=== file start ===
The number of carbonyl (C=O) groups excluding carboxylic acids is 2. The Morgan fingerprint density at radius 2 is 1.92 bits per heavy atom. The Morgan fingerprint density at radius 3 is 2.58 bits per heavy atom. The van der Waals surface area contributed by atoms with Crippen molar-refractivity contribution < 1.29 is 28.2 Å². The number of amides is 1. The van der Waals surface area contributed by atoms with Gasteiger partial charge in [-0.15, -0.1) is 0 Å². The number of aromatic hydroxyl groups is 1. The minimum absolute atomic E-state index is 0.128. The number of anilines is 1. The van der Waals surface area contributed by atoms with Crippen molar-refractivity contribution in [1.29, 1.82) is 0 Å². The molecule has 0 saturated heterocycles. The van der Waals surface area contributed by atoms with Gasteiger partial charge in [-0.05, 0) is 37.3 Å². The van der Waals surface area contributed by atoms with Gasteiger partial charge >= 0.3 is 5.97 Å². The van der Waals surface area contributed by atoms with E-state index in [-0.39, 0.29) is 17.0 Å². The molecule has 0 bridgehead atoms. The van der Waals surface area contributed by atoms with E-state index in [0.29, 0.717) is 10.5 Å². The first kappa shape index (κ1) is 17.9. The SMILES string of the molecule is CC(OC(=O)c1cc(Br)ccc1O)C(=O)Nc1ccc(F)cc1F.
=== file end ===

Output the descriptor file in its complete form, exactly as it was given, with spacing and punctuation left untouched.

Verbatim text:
The number of carbonyl (C=O) groups excluding carboxylic acids is 2. The Morgan fingerprint density at radius 2 is 1.92 bits per heavy atom. The Morgan fingerprint density at radius 3 is 2.58 bits per heavy atom. The van der Waals surface area contributed by atoms with Crippen molar-refractivity contribution < 1.29 is 28.2 Å². The number of amides is 1. The van der Waals surface area contributed by atoms with Gasteiger partial charge in [-0.15, -0.1) is 0 Å². The number of aromatic hydroxyl groups is 1. The minimum absolute atomic E-state index is 0.128. The number of anilines is 1. The van der Waals surface area contributed by atoms with Crippen molar-refractivity contribution in [1.29, 1.82) is 0 Å². The molecule has 0 saturated heterocycles. The van der Waals surface area contributed by atoms with Gasteiger partial charge in [-0.05, 0) is 37.3 Å². The van der Waals surface area contributed by atoms with Gasteiger partial charge >= 0.3 is 5.97 Å². The van der Waals surface area contributed by atoms with E-state index in [-0.39, 0.29) is 17.0 Å². The molecule has 0 bridgehead atoms. The van der Waals surface area contributed by atoms with E-state index in [0.29, 0.717) is 10.5 Å². The first kappa shape index (κ1) is 17.9. The SMILES string of the molecule is CC(OC(=O)c1cc(Br)ccc1O)C(=O)Nc1ccc(F)cc1F.